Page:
Cubs Minor League Daily: Another Baez Split

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Cubs Minor League Daily: Another Baez Split

Cubs Minor Leagues and Prospects

javier baez featureBrett wrote yesterday about the pronounced day/night splits put up by Javier Baez this season, and how Jason Parks briefly pondered if there was something to that split that might explain his poor performance so far. I don’t quite buy that argument, personally. Baez clobbered baseballs in night games last season in Tennessee, and he clobbered baseballs last season in day games in Daytona. Had a second sun mysteriously appeared in the sky last summer, I don’t doubt that Baez would have still clobbered baseballs.  I’m not convinced that day or night has much to do with his struggles.

Baez is showing a similarly pronounced split this year in his road/home splits. At home his slash line is .182/.273/.377, but on the road that plummets to .125/.186/.125. That’s right, Baez has yet to hit an extra base hit on the road. But I don’t think that really explains very much either.

The split that I suspect tells the truest story on Baez is his line when he is ahead in the count as compared to behind in the count.

Ahead in the count: .250/.500/.500
Behind in the count: .150/.150/.300

Unfortunately he only has twenty four at bats in which he is ahead in the count this season, so his OPS of 1.000 in those at bats is having a limited impact on his overall line. And, like all these splits, drawing any firm conclusions from these numbers is hampered by the sample size issue.

With all that aside, though, I think the best takeaway from examining the splits is that Baez needs to do a better job getting himself ahead in the count. When he does that he is rewarded with pitches he can punish. When he doesn’t, he’s a fairly easy out. If you are looking for signs that he is turning the corner (and who isn’t?), there are some to be found. In addition to his current hitting streak, Baez is swinging at fewer pitches out of the strike zone in May (18.6%) than he was in April (23.1%). Progress.

Scores From Yesterday

Iowa – The Cubs took the early lead, but it didn’t stand up. Iowa lost 4-2.
Tennessee – Tennessee broke through in the fifth and never trailed in this 3-1 win.
Daytona – Daytona scored in the eighth to pull away for a 4-2 win.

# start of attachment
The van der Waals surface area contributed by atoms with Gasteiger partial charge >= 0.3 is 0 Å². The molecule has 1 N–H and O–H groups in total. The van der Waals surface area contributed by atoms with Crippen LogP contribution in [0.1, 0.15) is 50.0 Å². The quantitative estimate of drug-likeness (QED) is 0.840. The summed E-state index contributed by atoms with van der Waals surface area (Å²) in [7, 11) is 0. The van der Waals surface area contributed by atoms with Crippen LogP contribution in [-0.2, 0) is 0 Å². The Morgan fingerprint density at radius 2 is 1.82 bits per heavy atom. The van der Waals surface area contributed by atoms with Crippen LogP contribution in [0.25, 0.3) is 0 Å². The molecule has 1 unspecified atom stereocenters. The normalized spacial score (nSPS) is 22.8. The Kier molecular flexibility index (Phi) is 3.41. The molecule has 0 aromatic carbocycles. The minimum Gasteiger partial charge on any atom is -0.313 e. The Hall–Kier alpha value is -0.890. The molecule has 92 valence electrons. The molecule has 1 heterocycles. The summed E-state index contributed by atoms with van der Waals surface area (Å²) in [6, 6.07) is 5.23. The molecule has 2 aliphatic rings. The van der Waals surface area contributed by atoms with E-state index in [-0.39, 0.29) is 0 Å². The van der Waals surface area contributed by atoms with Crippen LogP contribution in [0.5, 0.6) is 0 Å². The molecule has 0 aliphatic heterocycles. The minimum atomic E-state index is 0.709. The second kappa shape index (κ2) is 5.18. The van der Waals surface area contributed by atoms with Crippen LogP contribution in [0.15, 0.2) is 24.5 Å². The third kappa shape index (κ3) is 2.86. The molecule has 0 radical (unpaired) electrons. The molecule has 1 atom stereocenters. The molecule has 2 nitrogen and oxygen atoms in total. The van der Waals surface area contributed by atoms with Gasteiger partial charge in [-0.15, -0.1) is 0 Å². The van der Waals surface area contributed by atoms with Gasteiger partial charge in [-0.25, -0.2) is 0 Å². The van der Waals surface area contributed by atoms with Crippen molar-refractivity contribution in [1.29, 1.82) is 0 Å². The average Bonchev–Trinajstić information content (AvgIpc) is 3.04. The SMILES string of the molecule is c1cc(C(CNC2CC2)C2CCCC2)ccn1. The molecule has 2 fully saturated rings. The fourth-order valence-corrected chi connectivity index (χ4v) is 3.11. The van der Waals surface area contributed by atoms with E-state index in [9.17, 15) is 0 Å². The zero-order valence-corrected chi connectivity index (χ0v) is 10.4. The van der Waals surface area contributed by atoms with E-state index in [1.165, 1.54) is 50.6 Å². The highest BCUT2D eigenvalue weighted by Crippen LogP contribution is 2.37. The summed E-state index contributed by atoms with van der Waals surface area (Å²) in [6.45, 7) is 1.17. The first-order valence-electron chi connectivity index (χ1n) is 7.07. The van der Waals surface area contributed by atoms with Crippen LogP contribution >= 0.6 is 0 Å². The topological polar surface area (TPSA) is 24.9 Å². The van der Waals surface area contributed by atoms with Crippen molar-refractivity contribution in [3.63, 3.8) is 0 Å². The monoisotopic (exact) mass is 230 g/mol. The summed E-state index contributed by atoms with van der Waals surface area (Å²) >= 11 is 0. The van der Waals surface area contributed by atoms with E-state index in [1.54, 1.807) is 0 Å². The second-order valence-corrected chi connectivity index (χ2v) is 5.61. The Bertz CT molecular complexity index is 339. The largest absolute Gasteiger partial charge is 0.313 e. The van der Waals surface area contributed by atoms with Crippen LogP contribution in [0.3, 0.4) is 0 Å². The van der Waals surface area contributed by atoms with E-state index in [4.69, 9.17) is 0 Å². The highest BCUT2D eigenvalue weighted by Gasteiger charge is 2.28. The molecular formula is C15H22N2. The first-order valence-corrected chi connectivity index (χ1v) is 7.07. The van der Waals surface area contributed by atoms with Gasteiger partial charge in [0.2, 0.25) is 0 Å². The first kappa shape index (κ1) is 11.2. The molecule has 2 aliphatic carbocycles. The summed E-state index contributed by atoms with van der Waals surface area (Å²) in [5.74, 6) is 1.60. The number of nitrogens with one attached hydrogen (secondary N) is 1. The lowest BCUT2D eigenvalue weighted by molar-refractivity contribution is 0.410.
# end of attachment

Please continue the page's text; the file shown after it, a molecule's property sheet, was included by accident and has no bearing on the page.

Kane County – Kane County was rained out in Wisconsin.

Performances of Note

  • [Iowa] Javier Baez hit safely in his fourth straight game and finished 1 for 4 with a double (no strikeouts!). He is currently on his longest hitting streak of the 2014 season.
  • [Iowa] Josh Vitters finished 2 for 4 with a strikeout.
  • [Iowa] Jeffry Antigua allowed a hit and struck out one in his inning in relief of Chris Rusin. Rusin allowed 4 runs (3 earned) and struck out 5 in his 7 innings on the mound.
  • [Tennessee] John Andreoli had another good day, finishing 2 for 4 and stealing his 23rd base. Jae-Hoon Ha and Wes Darvill also had 2 hits apiece.
  • [Tennessee] Stephen Bruno hit his third triple of the season for his one hit.
  • [Tennessee] Kris Bryant did not start this game, but he came off the bench to drill a pinch hit double that drove in a pair. His OPS now sits at 1.019.
  • [Tennessee] Pierce Johnson pitched 4 innings of no-hit ball, walking 2 and striking out 2, before being lifted after 47 pitches. It’s presently unclear why he departed early.
  • [Daytona] The multi-hit streak continues as Albert Almora finished this one 2 for 5. After collecting at least two hits in each of his last six games, Almora’s May OPS is up to .807.
  • [Daytona] Pin-Chieh Chen doubled twice and walked as he finished 2 for 4.
  • [Daytona] Yao-Lin Wang allowed a lone hit in 5 innings while walking 3 and striking out 4.

Other News

  • Justin Ruggiano made his first rehab start for Iowa and finished 2 for 3.
  • Speaking of odd splits, take a look at Josh Vitters again. Against lefties he has an OPS of just .495, but against right handers that climbs to .752. That is exactly the opposite of what we would expect to see. Sample size warnings apply, of course, but it is an interesting reverse split nonetheless. And not one I have a readily available explanation for, either
  • Kane County is in Wisconsin right now, and that means you can watch them on MiLB.TV if you are a subscriber. I strongly recommend you take advantage of this. Kane County is a very good team that has a lot of very good pitchers (and some pretty interesting bats (particularly at catcher)), and they do not appear on MiLB.TV very often. Feast your eyes while there is feasting to be had.


Author: Luke Blaize

Luke Blaize is the Minor League Editor at Bleacher Nation, and you can find him on Twitter at @ltblaize.